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Prompt #1:  Some students have a background, identity, interest, or talent that is so meaningful they believe their application would be incomplete without it. If this sounds like you, then please share your story.

Sample Essay:

“SPIC” rang through the auditorium of North Allegheny High School as I jogged to the stage to accept our team’s first-place award. I hesitated for a moment, then let out a quick chuckle to show that it didn’t bother me. But it did. I hated that word and everyone else for just applauding over the person who said it. Yet, as I walked back to my seat, I merely said to my concerned coach “It’s nothing new.” I heard the same word in Spanish class when I rolled my r’s and felt the same pain when the friends I invited over jokingly called me “half-breed” and “mongrel” - words I did not even know existed – after my mother said “¿Escuela era buena?” to me in my home. 

But, to fit in, I started to joke around too; I mocked my Abuelita’s Peruvian accent until it became a common inside joke and even participated in the laughter that erupted at my lunch table after one of my skits. At home, I threw away the tumi that hung on my wall for good luck and stuffed my Peruvian finger puppets into a neglected cabinet in my basement. I chose to eat at Outback with the popular kids instead of eating Lomo Saltado with my mother. But no matter what I did, the slurs reverberated in my brain. 

Even worse, I was betraying my family, ignoring their lifelong efforts to ensure my success. My mother lost her father during her childhood, surviving on food stamps and working all the shifts she could get at the movie theater to sustain her family and pay for college. She often told me tales of my Abuelita fleeing Huancayo, settling in Pittsburgh speaking only Spanish, and raising her four children alone. My mother even recounted stories about how my Polish grandmother - Baba - endured years of physical abuse from her father, married an equally cruel man, and raised my dad, who became a successful physician. I inherited this determination and used it to succeed academically. Yet, here I was, mocking them behind their backs to fit in with people who barely knew me. I could not live with myself. 

I realized that perseverance is not just an obscure, abstract concept to me; it is in my bloodstream, coursing through my body. I am a part of a family whose struggles, triumphs, and sacrifices made me strong and unbreakable. Inspired to help others find their unique voices in a world that so often forces conformity, I founded Forensics Focus Pittsburgh, a non-profit whose mission is to help students discover themselves through speech and debate. 

I began my first season with twelve students, a dreary, rotting basement classroom, and no funding. During the first practice, I realized that many of my students had a fear of public speaking, and that all of them struggled with dysfunctional families. So, we started practicing twice a week, once for speaking drills and once for a forensics-related study-hall for those who simply could not go home. After weeks of practice, we arrived at the season’s last tournament, where most placed first, and all took home a profound feeling of pride.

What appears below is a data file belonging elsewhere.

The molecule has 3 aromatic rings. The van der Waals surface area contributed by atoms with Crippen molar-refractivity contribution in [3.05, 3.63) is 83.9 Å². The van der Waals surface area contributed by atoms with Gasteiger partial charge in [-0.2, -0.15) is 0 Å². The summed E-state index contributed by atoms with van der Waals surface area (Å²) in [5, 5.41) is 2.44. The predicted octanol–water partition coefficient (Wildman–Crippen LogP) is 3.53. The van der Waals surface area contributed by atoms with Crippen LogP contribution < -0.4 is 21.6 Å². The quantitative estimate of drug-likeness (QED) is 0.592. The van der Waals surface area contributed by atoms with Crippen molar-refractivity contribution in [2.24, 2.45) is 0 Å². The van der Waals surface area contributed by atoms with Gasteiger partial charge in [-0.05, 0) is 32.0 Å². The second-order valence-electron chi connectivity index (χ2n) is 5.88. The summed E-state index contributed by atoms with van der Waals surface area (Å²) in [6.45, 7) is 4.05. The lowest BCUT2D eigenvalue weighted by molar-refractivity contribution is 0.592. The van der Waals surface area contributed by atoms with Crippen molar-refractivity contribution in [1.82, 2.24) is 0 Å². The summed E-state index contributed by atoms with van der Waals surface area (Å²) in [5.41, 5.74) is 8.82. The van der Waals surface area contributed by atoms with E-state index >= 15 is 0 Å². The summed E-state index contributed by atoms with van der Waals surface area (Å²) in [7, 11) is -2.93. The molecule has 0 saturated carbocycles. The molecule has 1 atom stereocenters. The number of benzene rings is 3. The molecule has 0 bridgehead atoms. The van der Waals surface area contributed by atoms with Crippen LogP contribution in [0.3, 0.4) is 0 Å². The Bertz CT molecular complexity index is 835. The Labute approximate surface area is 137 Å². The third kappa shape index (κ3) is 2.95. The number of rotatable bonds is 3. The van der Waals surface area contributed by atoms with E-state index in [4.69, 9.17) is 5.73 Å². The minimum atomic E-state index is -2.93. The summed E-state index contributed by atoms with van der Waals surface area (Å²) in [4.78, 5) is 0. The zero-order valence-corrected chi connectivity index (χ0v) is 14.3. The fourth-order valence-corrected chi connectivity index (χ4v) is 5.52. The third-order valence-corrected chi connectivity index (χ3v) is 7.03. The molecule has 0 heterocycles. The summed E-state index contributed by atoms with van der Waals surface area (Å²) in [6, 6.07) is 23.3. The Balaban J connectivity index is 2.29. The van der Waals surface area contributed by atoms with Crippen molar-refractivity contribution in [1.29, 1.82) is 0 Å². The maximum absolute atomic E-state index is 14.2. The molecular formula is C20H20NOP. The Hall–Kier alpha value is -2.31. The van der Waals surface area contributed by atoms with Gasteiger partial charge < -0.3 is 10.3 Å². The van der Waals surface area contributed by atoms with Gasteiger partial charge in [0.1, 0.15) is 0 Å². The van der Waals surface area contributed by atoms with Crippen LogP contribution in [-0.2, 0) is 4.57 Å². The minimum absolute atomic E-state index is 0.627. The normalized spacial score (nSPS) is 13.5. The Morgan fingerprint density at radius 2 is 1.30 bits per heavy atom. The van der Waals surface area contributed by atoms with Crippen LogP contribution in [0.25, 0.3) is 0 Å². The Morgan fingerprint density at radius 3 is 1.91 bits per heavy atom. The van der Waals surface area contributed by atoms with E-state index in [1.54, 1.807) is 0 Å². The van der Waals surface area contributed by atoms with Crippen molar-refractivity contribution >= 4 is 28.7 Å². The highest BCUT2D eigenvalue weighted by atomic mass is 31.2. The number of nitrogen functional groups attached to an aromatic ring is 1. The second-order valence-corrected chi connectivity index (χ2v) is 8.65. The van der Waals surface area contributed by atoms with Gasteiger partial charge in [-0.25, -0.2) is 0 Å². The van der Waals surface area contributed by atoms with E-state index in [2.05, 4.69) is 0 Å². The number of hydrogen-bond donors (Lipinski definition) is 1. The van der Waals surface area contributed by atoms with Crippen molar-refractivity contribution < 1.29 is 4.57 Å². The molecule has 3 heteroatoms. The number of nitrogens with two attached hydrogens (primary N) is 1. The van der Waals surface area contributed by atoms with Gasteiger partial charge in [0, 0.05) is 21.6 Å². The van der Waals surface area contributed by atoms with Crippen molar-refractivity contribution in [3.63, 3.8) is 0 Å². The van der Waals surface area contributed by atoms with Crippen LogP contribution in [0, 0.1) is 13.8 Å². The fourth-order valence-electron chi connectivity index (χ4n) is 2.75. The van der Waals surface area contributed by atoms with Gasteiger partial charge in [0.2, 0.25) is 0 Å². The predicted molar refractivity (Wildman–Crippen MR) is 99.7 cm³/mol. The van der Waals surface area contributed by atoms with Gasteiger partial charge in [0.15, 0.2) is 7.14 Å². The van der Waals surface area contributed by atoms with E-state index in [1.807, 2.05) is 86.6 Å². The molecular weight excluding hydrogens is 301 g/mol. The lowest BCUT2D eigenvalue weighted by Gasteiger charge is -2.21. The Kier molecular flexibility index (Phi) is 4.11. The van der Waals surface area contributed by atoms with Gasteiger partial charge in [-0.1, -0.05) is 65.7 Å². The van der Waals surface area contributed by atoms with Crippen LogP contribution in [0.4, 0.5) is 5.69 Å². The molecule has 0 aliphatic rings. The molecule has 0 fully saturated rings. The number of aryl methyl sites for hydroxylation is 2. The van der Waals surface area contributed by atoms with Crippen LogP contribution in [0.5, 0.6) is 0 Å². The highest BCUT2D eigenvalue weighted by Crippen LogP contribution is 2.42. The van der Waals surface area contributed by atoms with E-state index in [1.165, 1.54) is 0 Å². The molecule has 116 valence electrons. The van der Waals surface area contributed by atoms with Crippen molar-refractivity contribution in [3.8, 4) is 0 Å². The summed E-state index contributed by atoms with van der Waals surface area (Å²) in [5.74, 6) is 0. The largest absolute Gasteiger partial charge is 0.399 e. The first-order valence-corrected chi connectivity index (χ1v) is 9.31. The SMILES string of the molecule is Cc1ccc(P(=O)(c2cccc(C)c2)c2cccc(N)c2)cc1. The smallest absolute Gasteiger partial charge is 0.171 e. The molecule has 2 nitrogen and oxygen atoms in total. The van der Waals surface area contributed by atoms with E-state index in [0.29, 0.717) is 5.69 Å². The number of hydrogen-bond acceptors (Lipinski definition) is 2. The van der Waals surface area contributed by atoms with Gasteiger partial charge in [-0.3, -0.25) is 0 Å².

Months later, I was at another awards ceremony for the La Salle Invitational. Everything around me seemed the same - teenagers awkwardly fit into suits, trophies shimmering under the spotlight, coaches gnawing at their nails in anticipation - and yet, everything was different. When I walked on stage to accept our award, I stood with my back straight, proud of my heritage and strength. The audience could call me a “spic” or any other slur, but they no longer had any power over me. Any hurtful word they spewed would wither under the perseverance I had inherited from generations of struggle. Walking back to my seat, I knew that I could accomplish and overcome anything with my determination and resilience. 

Outline:

Prompt 1: Background, Identity, Interest - Peruvian

  • Paragraph 1: Begin in medias res (in the moment, in the start of the action)

    • The first sentence, and really the entire first paragraph, is critical - has to start in the moment and the entire paragraph is either describing the moment or giving extremely detailed background as essay support beams

  • Paragraph 2: You take the moment and zoom out - widen the lens and give history specific to what is happening that led to the moment in paragraph 1

  • Paragraph 3: Here you want to examine the history of your community, family and other contributing factors to your background/identity (example - your memories of your grandmother speaking a different language, history of immigration, the values instilled as a result of the inherited culture)

  • Paragraph 4: Get into your accomplishments - how the previous paragraphs informed your life decisions and something you created or overcame - did you start a club? Engage in community service? Get involved with a nonprofit? Organize a protest or community activity?

  • Paragraph 5: Give specifics of the above with moments and details - practicing in a dreary classroom with your debate tutees until they triumph, delivering necessary goods, anything where you lived a value and contributed 

  • Paragraph 6: Another moment in medias res - you are a part of a moment that is very meaningful to you and is informed by your background/identity

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